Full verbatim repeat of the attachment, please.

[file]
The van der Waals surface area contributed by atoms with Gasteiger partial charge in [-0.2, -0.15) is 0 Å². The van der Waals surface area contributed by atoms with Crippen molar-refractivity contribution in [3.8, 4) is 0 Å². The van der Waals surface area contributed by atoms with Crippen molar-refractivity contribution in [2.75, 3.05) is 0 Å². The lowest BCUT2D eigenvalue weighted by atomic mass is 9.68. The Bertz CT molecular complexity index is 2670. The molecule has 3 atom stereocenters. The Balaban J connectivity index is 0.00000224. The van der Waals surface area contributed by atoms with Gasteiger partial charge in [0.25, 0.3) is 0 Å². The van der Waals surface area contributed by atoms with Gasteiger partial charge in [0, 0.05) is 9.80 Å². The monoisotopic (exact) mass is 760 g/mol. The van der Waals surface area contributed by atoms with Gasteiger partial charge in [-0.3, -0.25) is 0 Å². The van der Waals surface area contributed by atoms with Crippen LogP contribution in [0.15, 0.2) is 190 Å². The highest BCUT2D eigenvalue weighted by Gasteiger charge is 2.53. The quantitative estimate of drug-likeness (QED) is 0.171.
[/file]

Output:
The van der Waals surface area contributed by atoms with Gasteiger partial charge in [-0.2, -0.15) is 0 Å². The van der Waals surface area contributed by atoms with Crippen molar-refractivity contribution in [3.8, 4) is 0 Å². The van der Waals surface area contributed by atoms with Crippen molar-refractivity contribution in [2.75, 3.05) is 0 Å². The lowest BCUT2D eigenvalue weighted by atomic mass is 9.68. The Bertz CT molecular complexity index is 2670. The molecule has 3 atom stereocenters. The Balaban J connectivity index is 0.00000224. The van der Waals surface area contributed by atoms with Gasteiger partial charge in [0.25, 0.3) is 0 Å². The van der Waals surface area contributed by atoms with Gasteiger partial charge in [0, 0.05) is 9.80 Å². The monoisotopic (exact) mass is 760 g/mol. The van der Waals surface area contributed by atoms with Gasteiger partial charge in [-0.3, -0.25) is 0 Å². The van der Waals surface area contributed by atoms with Crippen LogP contribution in [0.15, 0.2) is 190 Å². The highest BCUT2D eigenvalue weighted by Gasteiger charge is 2.53. The quantitative estimate of drug-likeness (QED) is 0.171.